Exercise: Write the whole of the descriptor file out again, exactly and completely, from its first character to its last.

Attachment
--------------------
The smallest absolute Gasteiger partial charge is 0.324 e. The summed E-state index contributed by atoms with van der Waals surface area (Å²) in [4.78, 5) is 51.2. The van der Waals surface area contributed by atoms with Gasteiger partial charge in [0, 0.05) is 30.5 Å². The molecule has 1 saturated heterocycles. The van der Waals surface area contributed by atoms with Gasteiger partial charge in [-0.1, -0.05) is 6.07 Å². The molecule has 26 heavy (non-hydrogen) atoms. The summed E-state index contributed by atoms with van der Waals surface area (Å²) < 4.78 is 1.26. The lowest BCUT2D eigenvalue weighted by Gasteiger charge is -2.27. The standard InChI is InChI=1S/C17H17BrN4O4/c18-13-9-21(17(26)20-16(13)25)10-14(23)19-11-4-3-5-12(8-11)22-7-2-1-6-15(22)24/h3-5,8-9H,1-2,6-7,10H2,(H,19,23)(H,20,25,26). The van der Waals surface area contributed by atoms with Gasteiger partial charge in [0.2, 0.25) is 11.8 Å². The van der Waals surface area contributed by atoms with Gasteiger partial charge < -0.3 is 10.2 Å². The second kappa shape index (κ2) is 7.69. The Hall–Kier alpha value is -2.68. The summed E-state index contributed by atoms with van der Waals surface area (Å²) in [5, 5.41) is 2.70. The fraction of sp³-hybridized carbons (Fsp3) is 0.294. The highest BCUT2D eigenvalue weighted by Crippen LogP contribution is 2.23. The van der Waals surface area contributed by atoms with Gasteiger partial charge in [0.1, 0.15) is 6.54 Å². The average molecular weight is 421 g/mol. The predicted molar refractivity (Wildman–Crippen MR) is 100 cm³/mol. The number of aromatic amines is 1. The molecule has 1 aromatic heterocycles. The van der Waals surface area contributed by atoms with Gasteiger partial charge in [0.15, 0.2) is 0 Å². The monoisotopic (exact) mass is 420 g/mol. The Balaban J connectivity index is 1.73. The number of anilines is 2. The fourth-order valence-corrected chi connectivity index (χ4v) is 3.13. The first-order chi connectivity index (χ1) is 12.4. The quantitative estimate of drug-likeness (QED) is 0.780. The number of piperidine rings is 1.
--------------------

The smallest absolute Gasteiger partial charge is 0.324 e. The summed E-state index contributed by atoms with van der Waals surface area (Å²) in [4.78, 5) is 51.2. The van der Waals surface area contributed by atoms with Gasteiger partial charge in [0, 0.05) is 30.5 Å². The molecule has 1 saturated heterocycles. The van der Waals surface area contributed by atoms with Gasteiger partial charge in [-0.1, -0.05) is 6.07 Å². The molecule has 26 heavy (non-hydrogen) atoms. The summed E-state index contributed by atoms with van der Waals surface area (Å²) < 4.78 is 1.26. The lowest BCUT2D eigenvalue weighted by Gasteiger charge is -2.27. The standard InChI is InChI=1S/C17H17BrN4O4/c18-13-9-21(17(26)20-16(13)25)10-14(23)19-11-4-3-5-12(8-11)22-7-2-1-6-15(22)24/h3-5,8-9H,1-2,6-7,10H2,(H,19,23)(H,20,25,26). The van der Waals surface area contributed by atoms with Gasteiger partial charge in [0.2, 0.25) is 11.8 Å². The van der Waals surface area contributed by atoms with Gasteiger partial charge < -0.3 is 10.2 Å². The second kappa shape index (κ2) is 7.69. The Hall–Kier alpha value is -2.68. The summed E-state index contributed by atoms with van der Waals surface area (Å²) in [5, 5.41) is 2.70. The fraction of sp³-hybridized carbons (Fsp3) is 0.294. The highest BCUT2D eigenvalue weighted by Crippen LogP contribution is 2.23. The van der Waals surface area contributed by atoms with Gasteiger partial charge in [0.1, 0.15) is 6.54 Å². The average molecular weight is 421 g/mol. The predicted molar refractivity (Wildman–Crippen MR) is 100 cm³/mol. The number of aromatic amines is 1. The molecule has 1 aromatic heterocycles. The van der Waals surface area contributed by atoms with Gasteiger partial charge in [0.15, 0.2) is 0 Å². The monoisotopic (exact) mass is 420 g/mol. The Balaban J connectivity index is 1.73. The number of anilines is 2. The fourth-order valence-corrected chi connectivity index (χ4v) is 3.13. The first-order chi connectivity index (χ1) is 12.4. The quantitative estimate of drug-likeness (QED) is 0.780. The number of piperidine rings is 1.